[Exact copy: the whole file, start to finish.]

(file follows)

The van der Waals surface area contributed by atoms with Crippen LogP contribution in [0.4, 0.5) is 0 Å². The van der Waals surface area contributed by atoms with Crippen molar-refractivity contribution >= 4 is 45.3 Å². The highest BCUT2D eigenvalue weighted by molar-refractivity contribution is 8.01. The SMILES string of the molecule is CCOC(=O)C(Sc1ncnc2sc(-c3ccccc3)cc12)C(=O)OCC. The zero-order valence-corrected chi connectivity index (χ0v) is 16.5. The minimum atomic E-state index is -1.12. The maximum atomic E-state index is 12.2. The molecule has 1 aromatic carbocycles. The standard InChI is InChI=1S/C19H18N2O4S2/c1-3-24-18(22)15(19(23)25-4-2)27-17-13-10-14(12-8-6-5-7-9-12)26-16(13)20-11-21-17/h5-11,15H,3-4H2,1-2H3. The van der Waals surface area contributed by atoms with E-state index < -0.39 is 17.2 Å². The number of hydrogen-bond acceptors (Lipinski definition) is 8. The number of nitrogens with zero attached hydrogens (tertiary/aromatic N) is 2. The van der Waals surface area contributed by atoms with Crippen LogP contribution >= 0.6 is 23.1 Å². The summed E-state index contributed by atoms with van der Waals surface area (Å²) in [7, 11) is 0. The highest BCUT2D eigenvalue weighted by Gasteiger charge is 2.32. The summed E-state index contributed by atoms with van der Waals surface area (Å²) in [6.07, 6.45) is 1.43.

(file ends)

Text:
The van der Waals surface area contributed by atoms with Crippen LogP contribution in [0.4, 0.5) is 0 Å². The van der Waals surface area contributed by atoms with Crippen molar-refractivity contribution >= 4 is 45.3 Å². The highest BCUT2D eigenvalue weighted by molar-refractivity contribution is 8.01. The SMILES string of the molecule is CCOC(=O)C(Sc1ncnc2sc(-c3ccccc3)cc12)C(=O)OCC. The zero-order valence-corrected chi connectivity index (χ0v) is 16.5. The minimum atomic E-state index is -1.12. The maximum atomic E-state index is 12.2. The molecule has 1 aromatic carbocycles. The standard InChI is InChI=1S/C19H18N2O4S2/c1-3-24-18(22)15(19(23)25-4-2)27-17-13-10-14(12-8-6-5-7-9-12)26-16(13)20-11-21-17/h5-11,15H,3-4H2,1-2H3. The van der Waals surface area contributed by atoms with E-state index < -0.39 is 17.2 Å². The number of hydrogen-bond acceptors (Lipinski definition) is 8. The number of nitrogens with zero attached hydrogens (tertiary/aromatic N) is 2. The van der Waals surface area contributed by atoms with Crippen LogP contribution >= 0.6 is 23.1 Å². The summed E-state index contributed by atoms with van der Waals surface area (Å²) in [7, 11) is 0. The highest BCUT2D eigenvalue weighted by Gasteiger charge is 2.32. The summed E-state index contributed by atoms with van der Waals surface area (Å²) in [6.07, 6.45) is 1.43.